[Show abstract][Hide abstract] ABSTRACT: The Schistosoma mansoni tegument interaction with the immune system plays a key role in disease establishment or elimination. We have recently demonstrated that S. mansoni schistosomula tegument (Smteg) is able to activate innate immune response and to induce protective immunity in a vaccine formulation with Freunds adjuvant. In this work, we evaluated the ability of Smteg to elicit protection in the absence of adjuvant. Smteg mice immunization resulted in significant antibody production, increased percentage of CD4+IFN-g+ and CD4+IL-10+ cells in spleen and increased production of IFN-g and IL-10 by spleen cells, but failed to reduce parasite burden, female fecundity and morbidity. We also demonstrated that BMDC stimulation with Smteg resulted in significant IL-10 production. Our results demonstrate that Smteg has immune modulatory proprieties.
"It has been recently demonstrated that the larvae schistosomula tegument activated dendritic cells (DC) to produce IL-12p40, TNF-α and also co-stimulatory molecules CD40 and CD86 through a TLR4-dependent pathway . This finding is especially important because it has been shown that mHMGB1 acts as adjuvant via DC activation, maturation and mobilization . "
[Show abstract][Hide abstract] ABSTRACT: The helminth Schistosoma mansoni parasite resides in mesenteric veins where fecundated female worms lay hundred of eggs daily. Some of the egg antigens are trapped in the liver and induce a vigorous granulomatous response. High Mobility Group Box 1 (HMGB1), a nuclear factor, can also be secreted and act as a cytokine. Schistosome HMGB1 (SmHMGB1) is secreted by the eggs and stimulate the production of key cytokines involved in the pathology of schistosomiasis. Thus, understanding the mechanism of SmHMGB1 release becomes mandatory. Here, we addressed the question of how the nuclear SmHMGB1 can reach the extracellular space.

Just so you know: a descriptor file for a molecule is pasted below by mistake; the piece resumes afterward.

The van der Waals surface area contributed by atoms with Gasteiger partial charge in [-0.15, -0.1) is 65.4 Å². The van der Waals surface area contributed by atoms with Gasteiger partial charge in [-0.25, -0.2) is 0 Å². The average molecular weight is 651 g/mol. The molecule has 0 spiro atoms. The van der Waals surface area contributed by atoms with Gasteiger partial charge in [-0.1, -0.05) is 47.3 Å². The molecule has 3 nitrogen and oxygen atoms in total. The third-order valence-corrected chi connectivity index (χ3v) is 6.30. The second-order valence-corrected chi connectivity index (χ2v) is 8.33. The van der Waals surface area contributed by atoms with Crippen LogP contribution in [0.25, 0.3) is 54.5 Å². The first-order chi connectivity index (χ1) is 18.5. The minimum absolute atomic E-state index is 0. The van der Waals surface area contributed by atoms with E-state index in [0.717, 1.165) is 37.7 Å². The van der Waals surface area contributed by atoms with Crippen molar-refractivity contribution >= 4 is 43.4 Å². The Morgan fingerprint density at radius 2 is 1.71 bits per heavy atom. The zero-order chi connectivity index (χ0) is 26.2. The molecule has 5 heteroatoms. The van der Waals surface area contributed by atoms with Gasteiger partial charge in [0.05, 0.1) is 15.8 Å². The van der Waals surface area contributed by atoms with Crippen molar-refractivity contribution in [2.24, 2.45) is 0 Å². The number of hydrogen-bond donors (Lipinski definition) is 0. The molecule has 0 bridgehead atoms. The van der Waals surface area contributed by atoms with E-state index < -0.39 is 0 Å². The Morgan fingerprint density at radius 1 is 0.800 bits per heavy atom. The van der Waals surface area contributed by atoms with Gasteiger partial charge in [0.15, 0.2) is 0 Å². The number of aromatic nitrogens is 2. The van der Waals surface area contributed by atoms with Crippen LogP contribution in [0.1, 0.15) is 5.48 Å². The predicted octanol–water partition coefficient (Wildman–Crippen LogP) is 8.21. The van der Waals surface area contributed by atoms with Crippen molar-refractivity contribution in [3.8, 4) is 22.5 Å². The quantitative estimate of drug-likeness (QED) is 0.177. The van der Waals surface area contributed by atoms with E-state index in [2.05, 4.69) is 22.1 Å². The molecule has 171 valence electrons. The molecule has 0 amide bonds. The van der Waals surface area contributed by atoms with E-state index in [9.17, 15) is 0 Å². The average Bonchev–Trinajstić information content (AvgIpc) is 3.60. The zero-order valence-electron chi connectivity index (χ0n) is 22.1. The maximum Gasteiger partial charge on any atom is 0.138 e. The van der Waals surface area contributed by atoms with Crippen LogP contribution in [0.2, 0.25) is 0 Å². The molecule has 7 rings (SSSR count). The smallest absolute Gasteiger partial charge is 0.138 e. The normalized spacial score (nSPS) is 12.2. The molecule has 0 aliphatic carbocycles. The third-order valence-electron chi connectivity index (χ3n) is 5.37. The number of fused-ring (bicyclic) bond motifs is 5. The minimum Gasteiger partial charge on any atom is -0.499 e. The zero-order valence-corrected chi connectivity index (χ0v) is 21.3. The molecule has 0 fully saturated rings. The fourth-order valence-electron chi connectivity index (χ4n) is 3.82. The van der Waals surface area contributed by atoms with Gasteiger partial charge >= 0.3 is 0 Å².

We showed in vitro and in vivo that CK2 phosphorylation was involved in the nucleocytoplasmic shuttling of SmHMGB1. By site-directed mutagenesis we mapped the two serine residues of SmHMGB1 that were phosphorylated by CK2. By DNA bending and supercoiling assays we showed that CK2 phosphorylation of SmHMGB1 had no effect in the DNA binding activities of the protein. We showed by electron microscopy, as well as by cell transfection and fluorescence microscopy that SmHMGB1 was present in the nucleus and cytoplasm of adult schistosomes and mammalian cells. In addition, we showed that treatments of the cells with either a phosphatase or a CK2 inhibitor were able to enhance or block, respectively, the cellular traffic of SmHMGB1. Importantly, we showed by confocal microscopy and biochemically that SmHMGB1 is significantly secreted by S. mansoni eggs of infected animals and that SmHMGB1 that were localized in the periovular schistosomotic granuloma were phosphorylated.
We showed that secretion of SmHMGB1 is regulated by phosphorylation. Moreover, our results suggest that egg-secreted SmHMGB1 may represent a new egg antigen. Therefore, the identification of drugs that specifically target phosphorylation of SmHMGB1 might block its secretion and interfere with the pathogenesis of schistosomiasis.
PLoS ONE 08/2011; 6(8):e23572. DOI:10.1371/journal.pone.0023572 · 3.23 Impact Factor